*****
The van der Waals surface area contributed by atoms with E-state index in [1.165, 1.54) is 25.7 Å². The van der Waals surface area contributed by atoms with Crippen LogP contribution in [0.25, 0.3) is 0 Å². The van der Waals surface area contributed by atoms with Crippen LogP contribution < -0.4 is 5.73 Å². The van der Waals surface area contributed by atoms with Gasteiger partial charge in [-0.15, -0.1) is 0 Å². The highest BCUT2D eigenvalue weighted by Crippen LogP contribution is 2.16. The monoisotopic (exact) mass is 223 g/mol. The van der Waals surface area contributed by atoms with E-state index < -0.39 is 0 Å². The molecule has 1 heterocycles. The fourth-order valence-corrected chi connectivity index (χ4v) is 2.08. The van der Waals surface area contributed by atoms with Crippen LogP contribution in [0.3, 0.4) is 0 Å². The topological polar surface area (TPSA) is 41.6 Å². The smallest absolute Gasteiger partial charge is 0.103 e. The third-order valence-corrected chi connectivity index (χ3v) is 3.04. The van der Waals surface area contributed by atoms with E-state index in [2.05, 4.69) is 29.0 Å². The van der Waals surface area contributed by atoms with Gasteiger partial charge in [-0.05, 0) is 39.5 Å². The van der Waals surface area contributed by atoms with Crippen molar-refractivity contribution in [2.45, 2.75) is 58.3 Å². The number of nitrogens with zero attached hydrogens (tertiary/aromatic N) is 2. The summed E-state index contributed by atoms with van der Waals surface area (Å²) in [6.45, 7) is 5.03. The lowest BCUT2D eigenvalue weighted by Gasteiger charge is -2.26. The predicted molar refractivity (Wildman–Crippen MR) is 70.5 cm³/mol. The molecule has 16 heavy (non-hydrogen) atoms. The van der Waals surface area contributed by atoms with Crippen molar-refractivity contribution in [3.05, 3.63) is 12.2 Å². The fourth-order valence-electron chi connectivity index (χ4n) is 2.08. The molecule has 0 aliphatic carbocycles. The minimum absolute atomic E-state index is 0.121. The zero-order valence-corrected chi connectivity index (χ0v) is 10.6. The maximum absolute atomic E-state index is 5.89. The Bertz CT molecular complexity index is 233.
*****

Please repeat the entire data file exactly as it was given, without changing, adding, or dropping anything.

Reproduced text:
The van der Waals surface area contributed by atoms with E-state index in [1.165, 1.54) is 25.7 Å². The van der Waals surface area contributed by atoms with Crippen LogP contribution in [0.25, 0.3) is 0 Å². The van der Waals surface area contributed by atoms with Crippen LogP contribution < -0.4 is 5.73 Å². The van der Waals surface area contributed by atoms with Gasteiger partial charge in [-0.15, -0.1) is 0 Å². The highest BCUT2D eigenvalue weighted by Crippen LogP contribution is 2.16. The monoisotopic (exact) mass is 223 g/mol. The van der Waals surface area contributed by atoms with E-state index < -0.39 is 0 Å². The molecule has 1 heterocycles. The fourth-order valence-corrected chi connectivity index (χ4v) is 2.08. The van der Waals surface area contributed by atoms with Crippen LogP contribution in [0.3, 0.4) is 0 Å². The topological polar surface area (TPSA) is 41.6 Å². The smallest absolute Gasteiger partial charge is 0.103 e. The third-order valence-corrected chi connectivity index (χ3v) is 3.04. The van der Waals surface area contributed by atoms with E-state index in [2.05, 4.69) is 29.0 Å². The van der Waals surface area contributed by atoms with Gasteiger partial charge in [-0.05, 0) is 39.5 Å². The van der Waals surface area contributed by atoms with Crippen molar-refractivity contribution in [2.45, 2.75) is 58.3 Å². The number of nitrogens with zero attached hydrogens (tertiary/aromatic N) is 2. The summed E-state index contributed by atoms with van der Waals surface area (Å²) in [6.45, 7) is 5.03. The lowest BCUT2D eigenvalue weighted by Gasteiger charge is -2.26. The predicted molar refractivity (Wildman–Crippen MR) is 70.5 cm³/mol. The molecule has 16 heavy (non-hydrogen) atoms. The van der Waals surface area contributed by atoms with Crippen molar-refractivity contribution in [3.05, 3.63) is 12.2 Å². The fourth-order valence-electron chi connectivity index (χ4n) is 2.08. The molecule has 0 aliphatic carbocycles. The minimum absolute atomic E-state index is 0.121. The zero-order valence-corrected chi connectivity index (χ0v) is 10.6. The maximum absolute atomic E-state index is 5.89. The Bertz CT molecular complexity index is 233.